On a separate day, another Accounting officer, Director of Public Service Management (DPSM), Naledi Mosalakatane, was not shy to reveal to PAC upon cross-examination that there exist more than 6 000 vacancies in government. Whatever reasons she gave as an excuse, they were not convincing and the committee looked sceptical too. She was faltering and seemed not to have a sense of urgency over the matter no matter how critical it is to the populace.

Botswana’s unemployment rate hoovers around 18 percent in a country where majority of the population is the youth, and the most affected by unemployment. It is still unclear why DPSM could underplay such a critical matter that may threaten the peace and stability of the country.
Accounting Officers clearly appear out of touch with the reality out there – if the PAC examinations are anything to go by.

Ideally the DPSM Director could be dropping the vacancy post digits while sourcing funds and setting timelines for the spaces to be filled as a matter of urgency so that the citizens get employed to feed their families and get out of unemployment and poverty ravaging the country.
The country should thank parliamentary committees such as PAC to expose these abnormalities and the behaviour of our leaders when in public office. How can a full Accounting Officer downplay the magnitude of the landless problem in Botswana and fail to come with direct solutions tailor made to provide Batswana with the land they desperately need?

Land is a life and death matter for some citizens, as we would know.

When Bonolo Khumotaka, the Accounting Officer in the Ministry of Land Management, Water and Sanitation Services, whom as a top official probably with a lucrative pay too appears to be lacking sense of urgency as she is failing on her key mandate of working around the clock to award the citizens with land especially those who need it most like the marginalised.  If government purports they need P94 billion to service land to address the land crisis what is plan B for government? Are we going to accept it the way it is?

Government should wake up from its slumber and intervene to avoid the 30 years unnecessary waiting period in State land and 13 years in Tribal land.  Accounting Officers are custodians of government policy, they should ensure it is effective and serve its purpose. What we have been doing over the years, has proved that it is not effective, and clearly there is a need for change of direction.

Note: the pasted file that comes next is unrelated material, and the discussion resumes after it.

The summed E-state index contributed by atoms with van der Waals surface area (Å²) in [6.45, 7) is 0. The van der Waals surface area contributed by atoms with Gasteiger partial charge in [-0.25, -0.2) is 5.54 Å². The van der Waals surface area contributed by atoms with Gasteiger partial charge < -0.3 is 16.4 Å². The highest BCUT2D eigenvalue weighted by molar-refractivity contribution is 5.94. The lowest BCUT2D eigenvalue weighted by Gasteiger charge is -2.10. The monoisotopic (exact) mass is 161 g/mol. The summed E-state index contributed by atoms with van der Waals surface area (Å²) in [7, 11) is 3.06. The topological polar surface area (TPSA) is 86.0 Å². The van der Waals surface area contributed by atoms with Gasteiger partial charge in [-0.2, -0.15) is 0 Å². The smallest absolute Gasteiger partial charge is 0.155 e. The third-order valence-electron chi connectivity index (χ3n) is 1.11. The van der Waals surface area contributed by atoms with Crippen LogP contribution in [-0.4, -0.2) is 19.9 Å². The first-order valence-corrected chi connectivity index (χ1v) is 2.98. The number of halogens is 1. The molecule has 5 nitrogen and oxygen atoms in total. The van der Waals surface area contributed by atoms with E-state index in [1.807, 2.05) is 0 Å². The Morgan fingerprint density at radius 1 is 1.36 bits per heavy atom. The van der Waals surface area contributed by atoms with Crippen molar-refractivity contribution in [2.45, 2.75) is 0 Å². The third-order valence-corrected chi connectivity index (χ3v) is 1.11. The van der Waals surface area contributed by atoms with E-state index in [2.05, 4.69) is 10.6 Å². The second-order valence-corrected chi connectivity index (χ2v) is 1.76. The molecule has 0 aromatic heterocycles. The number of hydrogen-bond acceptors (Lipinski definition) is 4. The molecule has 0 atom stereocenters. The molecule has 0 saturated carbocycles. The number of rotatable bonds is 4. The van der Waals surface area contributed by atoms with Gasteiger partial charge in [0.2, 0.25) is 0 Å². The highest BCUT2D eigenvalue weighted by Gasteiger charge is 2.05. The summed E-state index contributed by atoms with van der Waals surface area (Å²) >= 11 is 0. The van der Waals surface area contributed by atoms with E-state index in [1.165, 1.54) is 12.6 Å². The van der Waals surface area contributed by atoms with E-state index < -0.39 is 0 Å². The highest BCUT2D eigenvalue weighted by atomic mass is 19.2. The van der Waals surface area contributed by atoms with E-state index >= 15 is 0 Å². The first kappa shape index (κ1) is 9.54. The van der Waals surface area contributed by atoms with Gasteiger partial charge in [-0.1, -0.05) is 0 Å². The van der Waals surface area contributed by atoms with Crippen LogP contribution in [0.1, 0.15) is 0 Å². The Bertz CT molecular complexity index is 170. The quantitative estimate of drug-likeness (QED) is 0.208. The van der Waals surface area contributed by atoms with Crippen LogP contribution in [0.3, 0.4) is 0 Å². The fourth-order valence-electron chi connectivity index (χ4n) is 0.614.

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Is it possible to make people part of your business resilience planning after the State of Public Emergency?

12th October 2020

THABO MAJOLA

His Excellency Dr Mokgweetsi EK Masisi, the President of the Republic of Botswana found it appropriate to invoke Section 17 (1) of the Constitution of the Republic of Botswana, using the powers vested in him to declare a State of Public Emergency starting from the 2nd April 2020 at midnight.

The constitutional provision under Section 17 (2b) only provided that such a declaration could be up to a maximum of 21 days. His Excellency further invoked Section 93 (1) to convene an extra- ordinary meeting of Parliament to have the opportunity to consult members of parliament on measures that have been put in place to address the spread and transmission of the virus. At this meeting Members of Parliament passed a resolution on the legal instruments and regulations governing the period of the state of emergency, and extended its duration by six (6) months.

The passing of the State of Emergency is considered as a very crucial step in fighting the near apocalyptic potential of the Novel COVID-19 virus. One of the interesting initiatives that was developed and extended to the business community was a 3-month wage subsidy that came with a condition that no businesses would retrench for the duration of the State of Public Emergency. This has potentially saved many people’s jobs as most companies would have been extremely quick to reduce expenses by downsizing. Self-preservation as some would call it.

Most organisations would have tried to reduce costs by letting go of people, retreated and tried their best to live long enough to fight another day. In my view there is silver lining that we need to look at and consider. The fact that organisations are not allowed to retrench has forced certain companies to look at the people with a long-term view.

Most leaders have probably had to wonder how they are going to ensure that their people are resilient. Do they have team members who innovate and add value to the organisation during these testing times? Do they even have resilient people or are they just waiting for the inevitable end? Can they really train people and make them resilient? How can your team members be part of your recovery plan? What can they do to avoid losing the capabilities they need to operate meaningfully for the duration of the State of Public Emergency and beyond?

The above questions have forced companies to reimagine the future of work. The truth is that no organisation can operate to its full potential without resilient people. In the normal business cycle, new teams come on board; new business streams open, operations or production sites launch or close; new markets develop, and technology is introduced. All of this provides fresh opportunities – and risks.